A new study published in JAMA Pediatrics has reported that no evidence of increased BCG-associated adverse events was found when vaccination was administered within 7 days of birth in clinically stable neonates, compared with vaccination at later points.
Bacillus Calmette-Guerin (BCG) is the most widely administered vaccine worldwide. It remains the only approved vaccine for the prevention of tuberculosis (TB), which globally affects more than 10 million individuals annually.
Shiraz Badurdeen and his associates conducted a systematic review and meta-analysis to determine the safety, immunogenicity, and protective efficacy against tuberculosis (TB) of BCG vaccination given at or before 7 days after birth vs vaccination more than 7 days after birth among infants who are preterm and/or had (low birth weights)LBW.
The BCG vaccine is usually given soon after birth to infants who were full term and reduces the incidence of TB disease and TB-associated mortality in childhood. However, among the 15 million infants born preterm and 20 million born with low birth weight (LBW) each year worldwide, BCG is commonly delayed because of uncertainty about safety and immunogenicity.
The investigators extracted the data from Medline, Embase, and Global Health databases from inception until August 2017.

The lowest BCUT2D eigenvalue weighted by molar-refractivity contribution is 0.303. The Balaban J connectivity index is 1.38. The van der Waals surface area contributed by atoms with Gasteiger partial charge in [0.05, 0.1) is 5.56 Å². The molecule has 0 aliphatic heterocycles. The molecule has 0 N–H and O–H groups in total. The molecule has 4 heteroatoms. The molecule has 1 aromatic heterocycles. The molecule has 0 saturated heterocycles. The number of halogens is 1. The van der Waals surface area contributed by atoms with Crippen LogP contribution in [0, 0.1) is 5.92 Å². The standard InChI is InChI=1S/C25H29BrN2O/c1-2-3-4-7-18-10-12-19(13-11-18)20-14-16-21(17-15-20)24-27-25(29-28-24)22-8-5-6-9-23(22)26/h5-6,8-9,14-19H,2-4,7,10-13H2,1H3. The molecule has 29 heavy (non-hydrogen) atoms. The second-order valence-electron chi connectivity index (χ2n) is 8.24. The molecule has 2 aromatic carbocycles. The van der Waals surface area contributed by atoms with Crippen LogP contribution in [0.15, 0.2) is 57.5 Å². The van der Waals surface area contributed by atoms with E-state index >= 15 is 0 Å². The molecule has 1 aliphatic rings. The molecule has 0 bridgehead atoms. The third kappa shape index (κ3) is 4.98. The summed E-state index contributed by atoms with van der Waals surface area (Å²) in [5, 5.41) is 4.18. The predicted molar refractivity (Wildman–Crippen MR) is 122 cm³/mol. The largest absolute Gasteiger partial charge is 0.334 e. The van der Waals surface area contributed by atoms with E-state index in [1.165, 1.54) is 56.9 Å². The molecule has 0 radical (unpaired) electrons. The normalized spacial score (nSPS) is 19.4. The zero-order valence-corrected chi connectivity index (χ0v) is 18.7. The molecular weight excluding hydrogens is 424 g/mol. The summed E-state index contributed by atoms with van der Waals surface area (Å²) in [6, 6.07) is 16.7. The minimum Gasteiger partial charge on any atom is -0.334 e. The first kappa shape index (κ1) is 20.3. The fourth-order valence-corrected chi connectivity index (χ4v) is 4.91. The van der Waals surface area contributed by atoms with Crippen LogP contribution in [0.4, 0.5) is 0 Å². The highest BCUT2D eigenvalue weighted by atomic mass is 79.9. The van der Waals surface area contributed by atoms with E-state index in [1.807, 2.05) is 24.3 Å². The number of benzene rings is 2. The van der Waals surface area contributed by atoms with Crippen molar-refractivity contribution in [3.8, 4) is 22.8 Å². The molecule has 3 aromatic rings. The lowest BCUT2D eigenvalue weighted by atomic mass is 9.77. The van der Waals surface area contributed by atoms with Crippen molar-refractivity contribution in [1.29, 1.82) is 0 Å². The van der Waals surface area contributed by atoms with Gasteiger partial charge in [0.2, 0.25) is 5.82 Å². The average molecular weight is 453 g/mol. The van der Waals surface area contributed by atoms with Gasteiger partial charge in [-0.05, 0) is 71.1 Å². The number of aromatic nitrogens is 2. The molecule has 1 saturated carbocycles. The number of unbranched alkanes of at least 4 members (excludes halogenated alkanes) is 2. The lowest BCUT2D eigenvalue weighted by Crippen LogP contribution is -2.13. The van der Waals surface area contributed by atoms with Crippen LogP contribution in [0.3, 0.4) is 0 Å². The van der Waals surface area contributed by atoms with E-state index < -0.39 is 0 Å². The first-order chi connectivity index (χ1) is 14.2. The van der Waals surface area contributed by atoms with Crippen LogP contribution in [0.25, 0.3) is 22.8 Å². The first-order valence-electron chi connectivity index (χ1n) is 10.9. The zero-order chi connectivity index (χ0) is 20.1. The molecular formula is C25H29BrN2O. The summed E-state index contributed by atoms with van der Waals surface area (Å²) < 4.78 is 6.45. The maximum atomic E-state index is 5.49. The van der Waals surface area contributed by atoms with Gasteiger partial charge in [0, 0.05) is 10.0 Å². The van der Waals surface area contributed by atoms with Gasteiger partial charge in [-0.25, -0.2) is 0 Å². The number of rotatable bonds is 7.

The study encompassed Clinical trials, cohort studies, and case-control studies that included infants who were preterm and/or had LBW and reported safety, mortality, immunogenicity, proxies of vaccine take, and/or efficacy against TB.
The key analysis included are:
- There was no evidence of increased BCG-associated adverse events when vaccination was administered within 7 days of birth in clinically stable neonates, compared with vaccination at later points.
- Meta-analyses of BCG scar formation and TST conversion suggested no differences between the 2 groups.
- Immunogenicity could not be evaluated owing to inadequate data.
- No studies reported efficacy against TB disease in BCG within 7 days vs vaccination at later points.
- Studies of adverse reactions comparing infants who were preterm and/or had LBW to infants who were full term and/or had NBWs predominantly reported no differences.
“Our independent findings strongly support the most recent WHO advice of early vaccination in healthy infants born moderately preterm and with moderate LBW and synthesizes more extensively the evidence for early vaccination safety in this population,” write the authors.
The study concluded that on the basis of current evidence, a uniform policy of early BCG vaccination of clinically stable infants who are preterm and/or had LBW appears justified.
For full information log on to the following: 10.1001/jamapediatrics.2018.4038